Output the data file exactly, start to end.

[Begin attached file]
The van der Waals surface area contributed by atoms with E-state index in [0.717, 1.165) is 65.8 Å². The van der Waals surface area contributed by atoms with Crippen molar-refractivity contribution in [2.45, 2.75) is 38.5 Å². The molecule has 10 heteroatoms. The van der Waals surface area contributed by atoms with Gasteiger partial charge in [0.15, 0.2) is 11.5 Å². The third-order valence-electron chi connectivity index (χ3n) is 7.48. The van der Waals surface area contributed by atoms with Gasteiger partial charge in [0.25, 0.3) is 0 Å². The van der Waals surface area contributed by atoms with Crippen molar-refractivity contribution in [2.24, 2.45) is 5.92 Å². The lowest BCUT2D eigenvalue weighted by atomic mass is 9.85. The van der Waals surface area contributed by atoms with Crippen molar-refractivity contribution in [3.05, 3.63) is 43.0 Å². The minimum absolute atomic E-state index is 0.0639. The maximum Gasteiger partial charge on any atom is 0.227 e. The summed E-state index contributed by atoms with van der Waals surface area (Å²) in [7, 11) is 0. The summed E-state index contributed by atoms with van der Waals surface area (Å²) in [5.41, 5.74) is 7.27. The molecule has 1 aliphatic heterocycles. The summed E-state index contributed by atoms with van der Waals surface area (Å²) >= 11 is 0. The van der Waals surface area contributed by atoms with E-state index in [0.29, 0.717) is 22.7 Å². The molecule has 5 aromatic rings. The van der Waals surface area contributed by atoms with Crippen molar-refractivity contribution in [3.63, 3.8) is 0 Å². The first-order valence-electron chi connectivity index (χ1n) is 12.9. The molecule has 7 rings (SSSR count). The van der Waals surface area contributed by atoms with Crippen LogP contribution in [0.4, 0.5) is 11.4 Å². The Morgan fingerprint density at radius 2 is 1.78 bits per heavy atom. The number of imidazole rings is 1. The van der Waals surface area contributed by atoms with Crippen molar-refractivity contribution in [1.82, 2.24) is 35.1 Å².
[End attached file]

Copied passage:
The van der Waals surface area contributed by atoms with E-state index in [0.717, 1.165) is 65.8 Å². The van der Waals surface area contributed by atoms with Crippen molar-refractivity contribution in [2.45, 2.75) is 38.5 Å². The molecule has 10 heteroatoms. The van der Waals surface area contributed by atoms with Gasteiger partial charge in [0.15, 0.2) is 11.5 Å². The third-order valence-electron chi connectivity index (χ3n) is 7.48. The van der Waals surface area contributed by atoms with Gasteiger partial charge in [0.25, 0.3) is 0 Å². The van der Waals surface area contributed by atoms with Crippen molar-refractivity contribution in [2.24, 2.45) is 5.92 Å². The lowest BCUT2D eigenvalue weighted by atomic mass is 9.85. The van der Waals surface area contributed by atoms with Crippen molar-refractivity contribution in [3.05, 3.63) is 43.0 Å². The minimum absolute atomic E-state index is 0.0639. The maximum Gasteiger partial charge on any atom is 0.227 e. The summed E-state index contributed by atoms with van der Waals surface area (Å²) in [7, 11) is 0. The summed E-state index contributed by atoms with van der Waals surface area (Å²) in [5.41, 5.74) is 7.27. The molecule has 1 aliphatic heterocycles. The summed E-state index contributed by atoms with van der Waals surface area (Å²) >= 11 is 0. The van der Waals surface area contributed by atoms with E-state index in [0.29, 0.717) is 22.7 Å². The molecule has 5 aromatic rings. The van der Waals surface area contributed by atoms with Crippen molar-refractivity contribution in [3.63, 3.8) is 0 Å². The first-order valence-electron chi connectivity index (χ1n) is 12.9. The molecule has 7 rings (SSSR count). The van der Waals surface area contributed by atoms with Crippen LogP contribution in [0.4, 0.5) is 11.4 Å². The Morgan fingerprint density at radius 2 is 1.78 bits per heavy atom. The number of imidazole rings is 1. The van der Waals surface area contributed by atoms with Crippen molar-refractivity contribution in [1.82, 2.24) is 35.1 Å².